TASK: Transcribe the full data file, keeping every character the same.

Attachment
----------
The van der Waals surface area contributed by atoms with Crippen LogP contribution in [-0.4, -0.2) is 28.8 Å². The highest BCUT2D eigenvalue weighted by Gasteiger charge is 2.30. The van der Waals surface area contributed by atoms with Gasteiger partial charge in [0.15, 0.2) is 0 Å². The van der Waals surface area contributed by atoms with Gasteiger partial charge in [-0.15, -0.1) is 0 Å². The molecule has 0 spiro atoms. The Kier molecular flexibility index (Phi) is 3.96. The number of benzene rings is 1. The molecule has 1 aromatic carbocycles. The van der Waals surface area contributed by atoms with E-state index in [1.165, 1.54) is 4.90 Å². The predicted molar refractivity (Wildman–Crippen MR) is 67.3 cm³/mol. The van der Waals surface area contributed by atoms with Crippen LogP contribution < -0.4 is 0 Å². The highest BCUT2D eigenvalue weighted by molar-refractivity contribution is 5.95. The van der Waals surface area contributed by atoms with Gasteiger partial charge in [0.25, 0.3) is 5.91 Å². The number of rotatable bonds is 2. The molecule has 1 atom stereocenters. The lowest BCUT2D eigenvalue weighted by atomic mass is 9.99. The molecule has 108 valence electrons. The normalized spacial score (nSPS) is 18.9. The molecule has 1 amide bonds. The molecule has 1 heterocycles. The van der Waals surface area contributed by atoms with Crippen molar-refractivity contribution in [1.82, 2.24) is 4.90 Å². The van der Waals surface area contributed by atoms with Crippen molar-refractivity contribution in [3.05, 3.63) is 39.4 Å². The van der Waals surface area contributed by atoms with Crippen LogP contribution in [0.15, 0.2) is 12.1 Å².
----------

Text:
The van der Waals surface area contributed by atoms with Crippen LogP contribution in [-0.4, -0.2) is 28.8 Å². The highest BCUT2D eigenvalue weighted by Gasteiger charge is 2.30. The van der Waals surface area contributed by atoms with Gasteiger partial charge in [0.15, 0.2) is 0 Å². The van der Waals surface area contributed by atoms with Gasteiger partial charge in [-0.15, -0.1) is 0 Å². The molecule has 0 spiro atoms. The Kier molecular flexibility index (Phi) is 3.96. The number of benzene rings is 1. The molecule has 1 aromatic carbocycles. The van der Waals surface area contributed by atoms with E-state index in [1.165, 1.54) is 4.90 Å². The predicted molar refractivity (Wildman–Crippen MR) is 67.3 cm³/mol. The van der Waals surface area contributed by atoms with Crippen LogP contribution < -0.4 is 0 Å². The highest BCUT2D eigenvalue weighted by molar-refractivity contribution is 5.95. The van der Waals surface area contributed by atoms with Gasteiger partial charge in [0.25, 0.3) is 5.91 Å². The number of rotatable bonds is 2. The molecule has 1 atom stereocenters. The lowest BCUT2D eigenvalue weighted by atomic mass is 9.99. The molecule has 108 valence electrons. The normalized spacial score (nSPS) is 18.9. The molecule has 1 amide bonds. The molecule has 1 heterocycles. The van der Waals surface area contributed by atoms with Crippen molar-refractivity contribution in [1.82, 2.24) is 4.90 Å². The van der Waals surface area contributed by atoms with Crippen molar-refractivity contribution in [3.05, 3.63) is 39.4 Å². The van der Waals surface area contributed by atoms with Crippen LogP contribution in [0.15, 0.2) is 12.1 Å².